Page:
Then these two podcasts are for you! The first podcast was recorded for The Faster Than Normal Podcast with Peter Shankman and I'm so proud of this interview! It really highlights the journey that we've been on a family from feeling so embarrassed and fearful of the diagnosis, to feeling super proud and enlightened!Read More
Wow, it’s been a while since I sent out a blog, times flies when you're having fun and being a mum to an ADHD child is never dull that's for sure! If you follow me on social media, you'll have seen that things are getting very exciting at the Susy Parker camp! If you’ve missed any of that, I thought I would send you an update to let you know that I'm working on a FREE Ebook for parents.Read More
I have lost count of the number of times I have been in called in to meet with Sarah's teachers. It began when she was just three years old and had bitten another child at Nursery. At four years old, I was called into the school as she wasn't displaying any signs of empathy.
Then when Sarah was five, I was called in again, as she would often not listen to the teacher and was unable to sit still. However, I don't think anything could have prepared me for how often I would be called into school when Sarah turned six. At one point I was called in every week, sometimes twice a week.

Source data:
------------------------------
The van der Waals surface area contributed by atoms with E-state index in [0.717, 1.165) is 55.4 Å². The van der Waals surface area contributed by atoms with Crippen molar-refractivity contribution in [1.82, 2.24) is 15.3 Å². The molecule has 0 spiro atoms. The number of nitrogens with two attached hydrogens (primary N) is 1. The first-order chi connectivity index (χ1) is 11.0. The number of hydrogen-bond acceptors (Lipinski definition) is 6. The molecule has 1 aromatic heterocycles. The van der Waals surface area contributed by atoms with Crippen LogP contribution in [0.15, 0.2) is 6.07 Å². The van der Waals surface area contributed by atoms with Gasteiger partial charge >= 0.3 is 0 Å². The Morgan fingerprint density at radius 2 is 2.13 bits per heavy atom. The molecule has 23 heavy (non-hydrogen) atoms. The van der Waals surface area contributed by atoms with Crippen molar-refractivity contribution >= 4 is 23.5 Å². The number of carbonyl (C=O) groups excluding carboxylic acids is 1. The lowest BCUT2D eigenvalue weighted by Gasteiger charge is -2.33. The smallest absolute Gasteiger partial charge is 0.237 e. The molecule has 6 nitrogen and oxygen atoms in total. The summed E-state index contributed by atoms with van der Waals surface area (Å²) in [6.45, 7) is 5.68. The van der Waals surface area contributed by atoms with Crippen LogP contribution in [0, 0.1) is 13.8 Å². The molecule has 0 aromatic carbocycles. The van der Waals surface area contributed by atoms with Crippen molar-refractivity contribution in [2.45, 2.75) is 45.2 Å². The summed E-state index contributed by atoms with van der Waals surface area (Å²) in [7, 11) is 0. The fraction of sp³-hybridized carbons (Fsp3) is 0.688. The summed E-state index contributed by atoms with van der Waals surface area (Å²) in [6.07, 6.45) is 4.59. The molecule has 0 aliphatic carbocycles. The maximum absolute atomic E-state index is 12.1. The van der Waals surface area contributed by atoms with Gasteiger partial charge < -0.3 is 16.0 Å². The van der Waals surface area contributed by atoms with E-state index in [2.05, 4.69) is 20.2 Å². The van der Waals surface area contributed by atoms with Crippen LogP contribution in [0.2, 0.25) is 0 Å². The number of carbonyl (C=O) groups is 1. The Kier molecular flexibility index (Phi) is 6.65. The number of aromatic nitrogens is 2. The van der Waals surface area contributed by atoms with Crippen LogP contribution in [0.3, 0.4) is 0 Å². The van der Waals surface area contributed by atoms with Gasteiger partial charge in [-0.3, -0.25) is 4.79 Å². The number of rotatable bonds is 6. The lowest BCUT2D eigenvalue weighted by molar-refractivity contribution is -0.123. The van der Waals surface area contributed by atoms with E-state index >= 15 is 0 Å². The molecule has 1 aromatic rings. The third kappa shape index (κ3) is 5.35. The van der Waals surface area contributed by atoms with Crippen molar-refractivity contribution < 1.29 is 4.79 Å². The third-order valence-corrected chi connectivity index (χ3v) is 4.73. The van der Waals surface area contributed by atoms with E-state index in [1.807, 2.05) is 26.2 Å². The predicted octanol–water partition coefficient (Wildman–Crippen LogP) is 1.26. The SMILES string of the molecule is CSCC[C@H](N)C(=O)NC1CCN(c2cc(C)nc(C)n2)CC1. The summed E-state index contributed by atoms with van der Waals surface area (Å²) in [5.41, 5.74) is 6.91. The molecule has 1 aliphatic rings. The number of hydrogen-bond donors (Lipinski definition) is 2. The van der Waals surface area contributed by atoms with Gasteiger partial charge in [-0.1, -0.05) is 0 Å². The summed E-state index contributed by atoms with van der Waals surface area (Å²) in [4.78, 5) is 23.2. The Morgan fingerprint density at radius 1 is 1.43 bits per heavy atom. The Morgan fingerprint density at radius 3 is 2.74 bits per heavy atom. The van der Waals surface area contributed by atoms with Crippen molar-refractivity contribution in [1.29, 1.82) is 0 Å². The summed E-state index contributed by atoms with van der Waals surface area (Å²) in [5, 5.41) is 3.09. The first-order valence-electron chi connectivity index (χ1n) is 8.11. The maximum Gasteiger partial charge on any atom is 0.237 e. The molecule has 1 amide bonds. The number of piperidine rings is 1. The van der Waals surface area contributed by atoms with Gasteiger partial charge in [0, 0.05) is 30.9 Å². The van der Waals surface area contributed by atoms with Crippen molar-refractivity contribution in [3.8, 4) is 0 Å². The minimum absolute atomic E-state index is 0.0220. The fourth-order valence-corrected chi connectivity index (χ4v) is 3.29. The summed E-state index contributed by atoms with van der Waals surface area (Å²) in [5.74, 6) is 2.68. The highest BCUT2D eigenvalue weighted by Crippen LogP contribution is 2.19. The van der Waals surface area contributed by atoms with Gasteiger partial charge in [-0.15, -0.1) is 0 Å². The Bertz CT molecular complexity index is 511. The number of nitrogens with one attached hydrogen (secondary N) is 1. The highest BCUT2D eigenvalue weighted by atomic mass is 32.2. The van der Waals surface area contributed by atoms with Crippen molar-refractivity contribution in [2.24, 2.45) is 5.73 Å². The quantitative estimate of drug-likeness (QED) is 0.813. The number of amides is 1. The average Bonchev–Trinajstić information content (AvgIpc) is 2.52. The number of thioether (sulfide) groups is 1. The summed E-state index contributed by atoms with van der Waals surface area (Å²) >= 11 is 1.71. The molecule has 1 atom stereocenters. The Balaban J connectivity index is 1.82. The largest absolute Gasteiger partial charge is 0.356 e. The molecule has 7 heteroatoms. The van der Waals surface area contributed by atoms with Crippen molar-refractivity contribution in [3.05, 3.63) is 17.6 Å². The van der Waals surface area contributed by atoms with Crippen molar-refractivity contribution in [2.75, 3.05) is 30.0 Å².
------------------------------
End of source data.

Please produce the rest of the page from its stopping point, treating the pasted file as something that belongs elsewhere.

Most of the children in Sarah's school had their NAPLAN results on Friday, but Sarah misplaced hers, which is the norm in our family. It was probably sitting next to her missing lunchbox, which was next to her missing homework bag, next to her missing shoes (I mean who loses their school shoes - they are on her feet)!
We always find them, sitting on a wall or they are left outside her class, or in the lost property box, so all is good; everything turns up in the end. It doesn't faze me anymore. So unlike the rest of the Australian children, we didn't receive Sarah's Naplan results until Tuesday. She took them out of her bag and ran to me clutching the envelope in her hands!
For any parent watching their child receive a merit certificate in the school assembly, is a 'proud parent moment'.
The anticipation, the smiles, the joy, the happiness. To see their face, light up as they hear their name, to watch them receive their merit, and to catch their glance and give them a thumbs up! For many parents, you can stop and breathe a sigh of relief as you must be doing something right.
Over the last few months, I had talked continually to friends and family about how fantastic Sarah was doing in school. She was improving with her reading and writing, making friends and after being selected to play violin in the school orchestra; life felt great!
I have also learned, however, that normality in our family doesn't happen for very long and that soon, issues could arise! A year ago we were called into the school most days, so with everything being so quiet on the Western front, I knew that things couldn't stay peaceful forever.